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(dailynews.com) If you thought summer was off to an insanely hot start, you’d be right.

Meteorologists already are comparing it to the record-crushing summer of 2006. And they say temperatures in the mountains and deserts have been hotter, on average, than they’ve ever been the past 30 days.

It’s been consistently uncomfortable across the inland valleys of Riverside, San Bernardino and Los Angeles counties, too, though it hasn’t matched the misery of 2006 — yet.

“It’s kind of depressing, especially if you live anywhere near those areas,” said Alex Tardy, warning coordination meteorologist for the National Weather Service in San Diego.

In short, said Bill Patzert, a climatologist at NASA’s Jet Propulsion Laboratory in Pasadena, the first month of summer 2017 has been characterized by “a very high misery index.”

“It’s been an unusual month,” Patzert said. “June gloom has definitely been a disappointment. We’ve had just the opposite. We’ve been dominated by hot and humid air coming off of the Mexican desert.”

We’ve gone from heat wave to heat wave to heat wave, he said, as stubborn high pressure has persistently scorched Southern California.

“This high pressure system — it’s really been stationary for almost six weeks now,” Patzert said. “It’s been continuous with a few days of minor relief.”

And that stubborn streak is showing up in record books.

Meteorologists at the weather service office in San Diego, which oversees Riverside, San Bernardino and Orange counties, found that, for the 30-day period ending Monday, Palm Springs and Big Bear Lake were hotter than in any previous year.

Palm Springs surpassed its hottest day-night average by 2 degrees, in averaging 98 degrees, said Brett Albright, a weather service meteorologist.

“Not only has it been warm during the day, it’s been warm at night as well,” Albright said.

For the period, he said, Palm Springs had an average daytime high of 113.6 degrees and an average overnight low of 82.4, both records.

On July 7, Palm Springs came within a degree of its all-time high of 123.

High Desert temperatures also went where the mercury has never gone before. Bonnie Bartling, weather specialist for the service in Oxnard, said preliminary numbers show Lancaster’s day-night average was 87.8 degrees, 2 degrees higher than previously seen between mid-June and mid-July. The Oxnard office issues forecasts for Los Angeles County.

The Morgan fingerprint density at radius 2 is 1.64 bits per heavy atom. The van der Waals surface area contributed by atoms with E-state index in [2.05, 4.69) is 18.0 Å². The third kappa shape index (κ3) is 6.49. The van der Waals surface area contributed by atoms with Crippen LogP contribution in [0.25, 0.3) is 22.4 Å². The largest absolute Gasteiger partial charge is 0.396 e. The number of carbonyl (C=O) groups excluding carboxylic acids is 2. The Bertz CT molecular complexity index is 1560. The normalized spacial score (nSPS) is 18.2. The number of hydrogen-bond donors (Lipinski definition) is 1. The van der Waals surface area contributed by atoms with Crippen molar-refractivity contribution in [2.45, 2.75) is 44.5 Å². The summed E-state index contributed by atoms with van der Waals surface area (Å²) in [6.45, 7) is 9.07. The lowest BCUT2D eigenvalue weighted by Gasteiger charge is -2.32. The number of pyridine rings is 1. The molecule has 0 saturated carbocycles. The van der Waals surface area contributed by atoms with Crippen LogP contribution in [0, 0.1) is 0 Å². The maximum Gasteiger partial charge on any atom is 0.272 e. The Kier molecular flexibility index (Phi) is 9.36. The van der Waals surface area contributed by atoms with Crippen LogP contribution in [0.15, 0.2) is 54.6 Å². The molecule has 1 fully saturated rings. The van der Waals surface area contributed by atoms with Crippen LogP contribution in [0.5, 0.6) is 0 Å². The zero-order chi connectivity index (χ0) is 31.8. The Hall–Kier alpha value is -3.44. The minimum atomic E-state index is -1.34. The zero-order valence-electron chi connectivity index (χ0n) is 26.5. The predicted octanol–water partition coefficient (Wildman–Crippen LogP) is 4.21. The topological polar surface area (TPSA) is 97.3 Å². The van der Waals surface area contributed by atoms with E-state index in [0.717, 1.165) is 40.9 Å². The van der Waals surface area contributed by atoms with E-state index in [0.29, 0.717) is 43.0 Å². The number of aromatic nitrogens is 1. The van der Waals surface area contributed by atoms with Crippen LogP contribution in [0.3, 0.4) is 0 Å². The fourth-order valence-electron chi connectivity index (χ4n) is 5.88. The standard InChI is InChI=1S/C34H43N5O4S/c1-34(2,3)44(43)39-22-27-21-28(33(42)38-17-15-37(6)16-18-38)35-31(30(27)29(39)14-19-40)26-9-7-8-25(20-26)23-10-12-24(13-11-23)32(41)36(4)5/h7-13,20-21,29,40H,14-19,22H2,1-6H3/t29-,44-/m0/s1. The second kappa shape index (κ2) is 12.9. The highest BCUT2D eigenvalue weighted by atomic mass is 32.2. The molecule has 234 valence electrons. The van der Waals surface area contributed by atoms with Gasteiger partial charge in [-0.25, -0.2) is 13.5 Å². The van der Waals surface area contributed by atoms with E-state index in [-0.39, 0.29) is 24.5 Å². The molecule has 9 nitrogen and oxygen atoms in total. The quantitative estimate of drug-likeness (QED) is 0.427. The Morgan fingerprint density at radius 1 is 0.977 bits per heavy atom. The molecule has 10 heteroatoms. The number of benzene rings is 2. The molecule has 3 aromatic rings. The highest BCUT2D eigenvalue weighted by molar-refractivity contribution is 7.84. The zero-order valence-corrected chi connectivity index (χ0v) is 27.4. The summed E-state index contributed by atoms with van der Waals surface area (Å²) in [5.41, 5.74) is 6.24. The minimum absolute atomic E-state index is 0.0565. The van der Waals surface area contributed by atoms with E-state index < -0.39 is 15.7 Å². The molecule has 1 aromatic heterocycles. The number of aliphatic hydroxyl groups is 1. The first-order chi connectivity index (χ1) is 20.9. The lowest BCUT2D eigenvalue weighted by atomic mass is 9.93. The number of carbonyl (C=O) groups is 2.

In the mountains, Albright said, Big Bear Lake set marks for average day-night temperature and average nighttime low.

The popular resort town perched at 6,700 feet in the San Bernardino Mountains recorded its “warmest nights,” he said, “but not the warmest days.”

Riverside, meanwhile, sizzled at well above normal for this time of year. But the city didn’t approach the torrid marks of 2006, Albright said, when highs averaged 101.2.

Still, service records show Riverside has logged 14 days of triple digits in June and July so far, including a week straight of 100s earlier this month. On two occasions, the city has sizzled at 109.

“Everybody is feeling it,” Patzert said.

And if anybody is wondering whether Mother Nature will relent at some point and mercifully give back some cooling June gloom she took away, Patzert advises don’t bother with wishful thinking.

“August and September are historically the heat wave months,” he said. “You can more or less take that to the bank.”

“The flip side of all this heat, both day and night,” he said, “is that we all should have invested in air conditioning stock six weeks ago. Now it’s a little late.”